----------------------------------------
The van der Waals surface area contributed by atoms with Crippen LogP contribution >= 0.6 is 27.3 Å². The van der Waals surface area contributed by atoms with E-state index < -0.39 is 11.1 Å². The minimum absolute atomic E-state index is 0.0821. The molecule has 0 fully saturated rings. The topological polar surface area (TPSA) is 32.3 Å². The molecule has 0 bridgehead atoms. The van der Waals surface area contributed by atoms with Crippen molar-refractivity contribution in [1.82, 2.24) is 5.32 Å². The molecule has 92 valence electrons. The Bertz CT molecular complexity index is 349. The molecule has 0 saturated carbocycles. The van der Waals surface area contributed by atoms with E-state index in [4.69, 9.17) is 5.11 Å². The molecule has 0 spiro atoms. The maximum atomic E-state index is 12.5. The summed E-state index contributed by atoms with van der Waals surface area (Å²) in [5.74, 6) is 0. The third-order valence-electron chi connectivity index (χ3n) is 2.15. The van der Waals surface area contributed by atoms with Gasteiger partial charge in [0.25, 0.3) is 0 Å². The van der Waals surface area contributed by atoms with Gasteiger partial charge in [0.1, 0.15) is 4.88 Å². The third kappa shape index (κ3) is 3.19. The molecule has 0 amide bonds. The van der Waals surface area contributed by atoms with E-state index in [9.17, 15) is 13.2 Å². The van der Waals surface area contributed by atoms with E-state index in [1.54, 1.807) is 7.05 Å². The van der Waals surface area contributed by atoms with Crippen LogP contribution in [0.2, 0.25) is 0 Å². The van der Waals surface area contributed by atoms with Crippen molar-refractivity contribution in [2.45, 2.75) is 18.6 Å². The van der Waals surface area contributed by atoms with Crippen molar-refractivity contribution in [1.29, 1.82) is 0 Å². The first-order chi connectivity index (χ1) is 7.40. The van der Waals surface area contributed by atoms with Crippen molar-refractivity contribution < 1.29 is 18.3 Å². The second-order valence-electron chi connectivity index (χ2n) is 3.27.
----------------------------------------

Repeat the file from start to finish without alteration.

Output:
The van der Waals surface area contributed by atoms with Crippen LogP contribution >= 0.6 is 27.3 Å². The van der Waals surface area contributed by atoms with E-state index < -0.39 is 11.1 Å². The minimum absolute atomic E-state index is 0.0821. The molecule has 0 fully saturated rings. The topological polar surface area (TPSA) is 32.3 Å². The molecule has 0 bridgehead atoms. The van der Waals surface area contributed by atoms with Crippen molar-refractivity contribution in [1.82, 2.24) is 5.32 Å². The molecule has 92 valence electrons. The Bertz CT molecular complexity index is 349. The molecule has 0 saturated carbocycles. The van der Waals surface area contributed by atoms with E-state index in [4.69, 9.17) is 5.11 Å². The molecule has 0 spiro atoms. The maximum atomic E-state index is 12.5. The summed E-state index contributed by atoms with van der Waals surface area (Å²) in [5.74, 6) is 0. The third-order valence-electron chi connectivity index (χ3n) is 2.15. The van der Waals surface area contributed by atoms with Gasteiger partial charge in [0.25, 0.3) is 0 Å². The van der Waals surface area contributed by atoms with Gasteiger partial charge in [0.1, 0.15) is 4.88 Å². The third kappa shape index (κ3) is 3.19. The molecule has 0 amide bonds. The van der Waals surface area contributed by atoms with E-state index in [9.17, 15) is 13.2 Å². The van der Waals surface area contributed by atoms with E-state index in [1.54, 1.807) is 7.05 Å². The van der Waals surface area contributed by atoms with Crippen LogP contribution in [0.2, 0.25) is 0 Å². The van der Waals surface area contributed by atoms with Crippen molar-refractivity contribution in [2.45, 2.75) is 18.6 Å². The van der Waals surface area contributed by atoms with Crippen molar-refractivity contribution in [1.29, 1.82) is 0 Å². The first-order chi connectivity index (χ1) is 7.40. The van der Waals surface area contributed by atoms with Crippen molar-refractivity contribution < 1.29 is 18.3 Å². The second-order valence-electron chi connectivity index (χ2n) is 3.27.